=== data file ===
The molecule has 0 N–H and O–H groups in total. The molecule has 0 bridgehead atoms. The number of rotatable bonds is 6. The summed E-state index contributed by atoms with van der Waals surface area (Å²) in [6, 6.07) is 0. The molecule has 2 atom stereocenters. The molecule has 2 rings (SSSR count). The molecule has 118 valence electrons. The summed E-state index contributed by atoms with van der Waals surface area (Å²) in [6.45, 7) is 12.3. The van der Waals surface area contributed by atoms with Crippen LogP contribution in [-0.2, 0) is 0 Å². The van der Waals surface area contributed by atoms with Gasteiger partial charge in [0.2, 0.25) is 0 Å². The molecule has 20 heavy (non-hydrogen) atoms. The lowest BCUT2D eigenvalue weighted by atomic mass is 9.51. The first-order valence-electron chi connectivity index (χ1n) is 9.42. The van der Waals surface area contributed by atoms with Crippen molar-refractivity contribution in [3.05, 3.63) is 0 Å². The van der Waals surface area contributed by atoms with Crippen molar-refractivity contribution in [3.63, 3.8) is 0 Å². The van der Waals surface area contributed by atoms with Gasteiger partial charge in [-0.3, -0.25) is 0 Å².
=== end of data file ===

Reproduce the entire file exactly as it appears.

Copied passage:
The molecule has 0 N–H and O–H groups in total. The molecule has 0 bridgehead atoms. The number of rotatable bonds is 6. The summed E-state index contributed by atoms with van der Waals surface area (Å²) in [6, 6.07) is 0. The molecule has 2 atom stereocenters. The molecule has 2 rings (SSSR count). The molecule has 118 valence electrons. The summed E-state index contributed by atoms with van der Waals surface area (Å²) in [6.45, 7) is 12.3. The van der Waals surface area contributed by atoms with Crippen LogP contribution in [-0.2, 0) is 0 Å². The van der Waals surface area contributed by atoms with Gasteiger partial charge in [0.2, 0.25) is 0 Å². The molecule has 20 heavy (non-hydrogen) atoms. The lowest BCUT2D eigenvalue weighted by atomic mass is 9.51. The first-order valence-electron chi connectivity index (χ1n) is 9.42. The van der Waals surface area contributed by atoms with Crippen molar-refractivity contribution in [3.05, 3.63) is 0 Å². The van der Waals surface area contributed by atoms with Crippen molar-refractivity contribution in [3.63, 3.8) is 0 Å². The van der Waals surface area contributed by atoms with Gasteiger partial charge in [-0.3, -0.25) is 0 Å².